Brownsville board: Home runs threaten motorists

March 10, 2014 By Makini Brice City Limits, reporting from
Screen Shot 2014-03-10 at 4.36.12 PM.png
Share this:

Brownsville Recreation Center may be beloved by people who visit its premises—but not so much by the cars that drive on Linden Boulevard, the major street that hems it in.

According to Community Board 16′s Statement of Needs for this year, the nighttime lights that have recently been installed at the center have led to a greater need for higher fences encircling the fields’ perimeter.

Viola Greene-Walker, the Brownsville-Ocean Hill community board’s district manager, says lights were installed last year for visitors to play softball outside at night, part of a series of renovations that have taken place at the center over the years.

Those new lights may pose a problem for motorists on the adjacent, and busy, Linden Boulevard. “Because the ballfield abuts a very busy eight-lane highway,” the community board wrote in its annual Statement of Needs, “the fence needs to be extended upward along Linden Boulevard to prevent balls from going into the street and endangering passing motorists.”

When asked who brought the issue to the attention of the community board, Greene-Walker said in an email, “My own observation and complaints from residents.”

Ahmad Sarwary, the deputy manager at the center, said that, in his six months of employment at the center, he had not heard of balls flying onto Linden Avenue. He said that the center currently takes precautions against such an occurrence by limiting softball players to younger children.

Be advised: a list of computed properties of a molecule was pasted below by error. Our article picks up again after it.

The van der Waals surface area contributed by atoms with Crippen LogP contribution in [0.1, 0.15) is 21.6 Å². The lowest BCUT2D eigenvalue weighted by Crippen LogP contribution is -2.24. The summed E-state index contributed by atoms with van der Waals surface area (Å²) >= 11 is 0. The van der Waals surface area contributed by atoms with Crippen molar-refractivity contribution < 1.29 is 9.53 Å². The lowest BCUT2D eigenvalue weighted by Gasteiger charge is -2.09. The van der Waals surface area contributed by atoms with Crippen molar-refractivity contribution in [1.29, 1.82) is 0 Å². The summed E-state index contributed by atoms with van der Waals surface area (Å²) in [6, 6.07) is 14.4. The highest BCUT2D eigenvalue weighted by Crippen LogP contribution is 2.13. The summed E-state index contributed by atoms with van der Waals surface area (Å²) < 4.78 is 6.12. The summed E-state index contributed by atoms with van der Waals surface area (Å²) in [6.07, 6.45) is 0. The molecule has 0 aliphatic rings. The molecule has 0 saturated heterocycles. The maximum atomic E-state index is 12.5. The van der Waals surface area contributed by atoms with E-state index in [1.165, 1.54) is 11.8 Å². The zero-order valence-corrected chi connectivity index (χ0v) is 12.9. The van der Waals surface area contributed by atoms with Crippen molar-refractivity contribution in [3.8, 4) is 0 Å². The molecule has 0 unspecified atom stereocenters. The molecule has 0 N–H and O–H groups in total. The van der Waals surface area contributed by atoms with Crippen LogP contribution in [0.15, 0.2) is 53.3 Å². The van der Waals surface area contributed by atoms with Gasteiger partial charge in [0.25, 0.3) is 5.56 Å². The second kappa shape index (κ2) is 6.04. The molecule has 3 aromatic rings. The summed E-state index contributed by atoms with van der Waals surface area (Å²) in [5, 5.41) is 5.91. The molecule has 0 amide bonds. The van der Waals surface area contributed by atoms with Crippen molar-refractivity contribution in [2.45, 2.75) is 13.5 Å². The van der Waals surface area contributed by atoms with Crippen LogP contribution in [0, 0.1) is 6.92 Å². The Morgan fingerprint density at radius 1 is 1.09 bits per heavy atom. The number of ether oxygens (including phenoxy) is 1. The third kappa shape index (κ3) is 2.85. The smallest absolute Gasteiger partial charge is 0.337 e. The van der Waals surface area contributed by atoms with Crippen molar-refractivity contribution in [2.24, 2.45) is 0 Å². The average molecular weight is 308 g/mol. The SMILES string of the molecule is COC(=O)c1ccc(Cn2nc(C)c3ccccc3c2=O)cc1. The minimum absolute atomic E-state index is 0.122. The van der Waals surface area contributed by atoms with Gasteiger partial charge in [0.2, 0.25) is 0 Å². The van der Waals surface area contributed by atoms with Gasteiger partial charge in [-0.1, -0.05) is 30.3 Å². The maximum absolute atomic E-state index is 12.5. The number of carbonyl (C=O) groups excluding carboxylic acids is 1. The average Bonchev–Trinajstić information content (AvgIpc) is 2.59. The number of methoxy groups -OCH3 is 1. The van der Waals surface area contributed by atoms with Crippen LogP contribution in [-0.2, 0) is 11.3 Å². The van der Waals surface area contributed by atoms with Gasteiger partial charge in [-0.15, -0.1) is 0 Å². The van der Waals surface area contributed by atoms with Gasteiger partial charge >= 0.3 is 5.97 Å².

However, Sarwary agreed that the wall should be higher, though he could not say how high the fence currently was. “It’s [the center] packed almost every day, especially on weekends,” Sarwary said by telephone.

Brownsville Recreation Center, originally christened the Brownsville Boys’ Club, was first constructed in 1953. But, according to The New York Times, the center, like many parts of New York City during that time, fell into disrepair in the 1970s.

In the 1990s, the center experienced a resurgence. Intended to be a beacon for the neighborhood, the city undertook several significant renovation projects, including roof repairs and installation of security lighting. In 2008, according to the City of New York’s website, the center received $1.5 million worth of improvements, including the conversion of the athletic field outside.

According to traffic collision data provided by the New York Police Department, there was just one car accident in the proximity of the Brownsville Recreation Center; no one was injured and the report does not indicate anything about balls flying onto Linden Avenue. However, the data is from December of last year, when fewer people play outdoors.

The recreation center also has other issues with wear and tear. Earlier this year, the air conditioning proved to be a problem on the first floor. That has been repaired, but the winter’s cold weather has prevented the center from testing the system.

There are also several leaks in the building, including ones in the dance room and basketball gym. Sarwary said that tiles and walls have been damaged, but not equipment. He also said that the city’s Parks Department was aware of the problem, but is waiting for nicer weather to start repairs.

Leave a Comment

Leave a Comment